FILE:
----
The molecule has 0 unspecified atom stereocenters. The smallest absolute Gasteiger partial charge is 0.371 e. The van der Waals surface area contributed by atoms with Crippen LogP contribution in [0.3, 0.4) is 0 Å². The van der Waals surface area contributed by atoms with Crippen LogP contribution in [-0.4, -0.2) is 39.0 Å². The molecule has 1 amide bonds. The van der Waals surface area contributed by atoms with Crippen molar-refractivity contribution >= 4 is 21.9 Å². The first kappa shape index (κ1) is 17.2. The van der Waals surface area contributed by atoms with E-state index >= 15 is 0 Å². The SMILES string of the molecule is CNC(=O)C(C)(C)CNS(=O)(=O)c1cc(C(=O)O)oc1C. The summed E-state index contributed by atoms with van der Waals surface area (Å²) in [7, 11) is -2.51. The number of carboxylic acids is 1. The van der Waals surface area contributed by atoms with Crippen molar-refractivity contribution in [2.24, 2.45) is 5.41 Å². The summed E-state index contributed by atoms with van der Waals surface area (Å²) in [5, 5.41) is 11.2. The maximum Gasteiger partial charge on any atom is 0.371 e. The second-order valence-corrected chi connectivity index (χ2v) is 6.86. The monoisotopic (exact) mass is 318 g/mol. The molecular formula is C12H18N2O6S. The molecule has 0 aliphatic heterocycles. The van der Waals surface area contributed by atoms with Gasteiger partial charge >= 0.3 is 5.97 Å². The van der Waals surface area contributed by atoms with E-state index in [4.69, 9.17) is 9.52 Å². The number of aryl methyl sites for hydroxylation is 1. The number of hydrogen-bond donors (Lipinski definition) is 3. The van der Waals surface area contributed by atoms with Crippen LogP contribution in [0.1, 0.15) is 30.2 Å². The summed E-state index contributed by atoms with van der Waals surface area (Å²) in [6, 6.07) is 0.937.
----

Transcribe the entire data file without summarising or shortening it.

The molecule has 0 unspecified atom stereocenters. The smallest absolute Gasteiger partial charge is 0.371 e. The van der Waals surface area contributed by atoms with Crippen LogP contribution in [0.3, 0.4) is 0 Å². The van der Waals surface area contributed by atoms with Crippen LogP contribution in [-0.4, -0.2) is 39.0 Å². The molecule has 1 amide bonds. The van der Waals surface area contributed by atoms with Crippen molar-refractivity contribution >= 4 is 21.9 Å². The first kappa shape index (κ1) is 17.2. The van der Waals surface area contributed by atoms with E-state index >= 15 is 0 Å². The SMILES string of the molecule is CNC(=O)C(C)(C)CNS(=O)(=O)c1cc(C(=O)O)oc1C. The summed E-state index contributed by atoms with van der Waals surface area (Å²) in [7, 11) is -2.51. The number of carboxylic acids is 1. The van der Waals surface area contributed by atoms with Crippen molar-refractivity contribution in [2.24, 2.45) is 5.41 Å². The summed E-state index contributed by atoms with van der Waals surface area (Å²) in [5, 5.41) is 11.2. The maximum Gasteiger partial charge on any atom is 0.371 e. The second-order valence-corrected chi connectivity index (χ2v) is 6.86. The monoisotopic (exact) mass is 318 g/mol. The molecular formula is C12H18N2O6S. The molecule has 0 aliphatic heterocycles. The van der Waals surface area contributed by atoms with Gasteiger partial charge >= 0.3 is 5.97 Å². The van der Waals surface area contributed by atoms with E-state index in [4.69, 9.17) is 9.52 Å². The number of aryl methyl sites for hydroxylation is 1. The number of hydrogen-bond donors (Lipinski definition) is 3. The van der Waals surface area contributed by atoms with Crippen LogP contribution in [0.1, 0.15) is 30.2 Å². The summed E-state index contributed by atoms with van der Waals surface area (Å²) in [6, 6.07) is 0.937.